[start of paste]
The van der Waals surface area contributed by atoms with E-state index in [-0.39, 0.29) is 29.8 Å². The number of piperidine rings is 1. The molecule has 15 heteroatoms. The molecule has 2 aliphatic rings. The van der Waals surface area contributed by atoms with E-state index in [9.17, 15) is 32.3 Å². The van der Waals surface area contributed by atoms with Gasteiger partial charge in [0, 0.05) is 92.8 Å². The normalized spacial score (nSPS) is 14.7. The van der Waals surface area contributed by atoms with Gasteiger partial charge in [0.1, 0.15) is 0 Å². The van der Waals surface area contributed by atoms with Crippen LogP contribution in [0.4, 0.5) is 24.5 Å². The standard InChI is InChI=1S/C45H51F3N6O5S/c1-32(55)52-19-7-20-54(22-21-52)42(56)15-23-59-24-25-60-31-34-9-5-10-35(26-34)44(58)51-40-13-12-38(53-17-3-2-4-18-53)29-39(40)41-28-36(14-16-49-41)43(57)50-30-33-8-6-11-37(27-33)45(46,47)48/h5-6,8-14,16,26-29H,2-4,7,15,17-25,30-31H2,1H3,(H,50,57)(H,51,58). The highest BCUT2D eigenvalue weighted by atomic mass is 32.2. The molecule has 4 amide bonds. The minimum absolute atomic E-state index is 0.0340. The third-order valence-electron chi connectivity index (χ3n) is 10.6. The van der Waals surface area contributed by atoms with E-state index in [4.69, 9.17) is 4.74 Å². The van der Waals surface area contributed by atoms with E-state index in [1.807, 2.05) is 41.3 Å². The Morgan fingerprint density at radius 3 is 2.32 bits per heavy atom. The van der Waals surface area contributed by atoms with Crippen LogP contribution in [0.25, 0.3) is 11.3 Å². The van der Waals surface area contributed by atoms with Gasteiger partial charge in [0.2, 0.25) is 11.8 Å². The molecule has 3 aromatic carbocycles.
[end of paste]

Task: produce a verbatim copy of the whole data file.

The van der Waals surface area contributed by atoms with E-state index in [-0.39, 0.29) is 29.8 Å². The number of piperidine rings is 1. The molecule has 15 heteroatoms. The molecule has 2 aliphatic rings. The van der Waals surface area contributed by atoms with E-state index in [9.17, 15) is 32.3 Å². The van der Waals surface area contributed by atoms with Gasteiger partial charge in [0, 0.05) is 92.8 Å². The normalized spacial score (nSPS) is 14.7. The van der Waals surface area contributed by atoms with Gasteiger partial charge in [0.1, 0.15) is 0 Å². The van der Waals surface area contributed by atoms with Crippen LogP contribution in [0.4, 0.5) is 24.5 Å². The standard InChI is InChI=1S/C45H51F3N6O5S/c1-32(55)52-19-7-20-54(22-21-52)42(56)15-23-59-24-25-60-31-34-9-5-10-35(26-34)44(58)51-40-13-12-38(53-17-3-2-4-18-53)29-39(40)41-28-36(14-16-49-41)43(57)50-30-33-8-6-11-37(27-33)45(46,47)48/h5-6,8-14,16,26-29H,2-4,7,15,17-25,30-31H2,1H3,(H,50,57)(H,51,58). The highest BCUT2D eigenvalue weighted by atomic mass is 32.2. The molecule has 4 amide bonds. The minimum absolute atomic E-state index is 0.0340. The third-order valence-electron chi connectivity index (χ3n) is 10.6. The van der Waals surface area contributed by atoms with E-state index in [4.69, 9.17) is 4.74 Å². The van der Waals surface area contributed by atoms with E-state index in [1.807, 2.05) is 41.3 Å². The Morgan fingerprint density at radius 3 is 2.32 bits per heavy atom. The van der Waals surface area contributed by atoms with Crippen LogP contribution in [0.25, 0.3) is 11.3 Å². The van der Waals surface area contributed by atoms with Gasteiger partial charge in [0.2, 0.25) is 11.8 Å². The molecule has 3 aromatic carbocycles.